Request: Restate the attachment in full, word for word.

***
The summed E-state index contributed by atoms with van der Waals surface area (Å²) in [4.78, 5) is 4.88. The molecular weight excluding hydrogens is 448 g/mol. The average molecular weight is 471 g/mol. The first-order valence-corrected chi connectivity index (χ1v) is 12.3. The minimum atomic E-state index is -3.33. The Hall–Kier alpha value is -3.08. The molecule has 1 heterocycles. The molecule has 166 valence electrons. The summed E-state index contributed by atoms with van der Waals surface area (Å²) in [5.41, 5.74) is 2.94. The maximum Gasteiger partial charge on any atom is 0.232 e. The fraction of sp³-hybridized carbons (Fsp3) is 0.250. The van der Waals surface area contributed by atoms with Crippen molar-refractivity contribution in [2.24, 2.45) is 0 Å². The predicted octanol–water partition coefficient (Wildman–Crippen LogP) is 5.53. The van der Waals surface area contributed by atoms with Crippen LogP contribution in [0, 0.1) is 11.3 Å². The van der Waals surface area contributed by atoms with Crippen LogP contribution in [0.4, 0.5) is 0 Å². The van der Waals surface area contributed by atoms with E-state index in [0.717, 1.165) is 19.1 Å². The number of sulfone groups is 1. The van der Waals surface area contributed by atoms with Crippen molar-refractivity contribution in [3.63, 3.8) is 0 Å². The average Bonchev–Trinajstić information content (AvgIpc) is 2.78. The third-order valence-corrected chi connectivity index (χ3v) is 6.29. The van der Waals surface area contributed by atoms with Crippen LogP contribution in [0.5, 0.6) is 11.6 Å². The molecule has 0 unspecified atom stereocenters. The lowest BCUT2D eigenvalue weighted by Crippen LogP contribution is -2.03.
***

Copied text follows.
The summed E-state index contributed by atoms with van der Waals surface area (Å²) in [4.78, 5) is 4.88. The molecular weight excluding hydrogens is 448 g/mol. The average molecular weight is 471 g/mol. The first-order valence-corrected chi connectivity index (χ1v) is 12.3. The minimum atomic E-state index is -3.33. The Hall–Kier alpha value is -3.08. The molecule has 1 heterocycles. The molecule has 166 valence electrons. The summed E-state index contributed by atoms with van der Waals surface area (Å²) in [5.41, 5.74) is 2.94. The maximum Gasteiger partial charge on any atom is 0.232 e. The fraction of sp³-hybridized carbons (Fsp3) is 0.250. The van der Waals surface area contributed by atoms with Crippen molar-refractivity contribution in [2.24, 2.45) is 0 Å². The predicted octanol–water partition coefficient (Wildman–Crippen LogP) is 5.53. The van der Waals surface area contributed by atoms with Crippen LogP contribution in [0, 0.1) is 11.3 Å². The van der Waals surface area contributed by atoms with Crippen LogP contribution in [0.4, 0.5) is 0 Å². The van der Waals surface area contributed by atoms with E-state index in [0.717, 1.165) is 19.1 Å². The number of sulfone groups is 1. The van der Waals surface area contributed by atoms with Crippen molar-refractivity contribution in [3.63, 3.8) is 0 Å². The average Bonchev–Trinajstić information content (AvgIpc) is 2.78. The third-order valence-corrected chi connectivity index (χ3v) is 6.29. The van der Waals surface area contributed by atoms with Crippen LogP contribution in [0.5, 0.6) is 11.6 Å². The molecule has 0 unspecified atom stereocenters. The lowest BCUT2D eigenvalue weighted by Crippen LogP contribution is -2.03.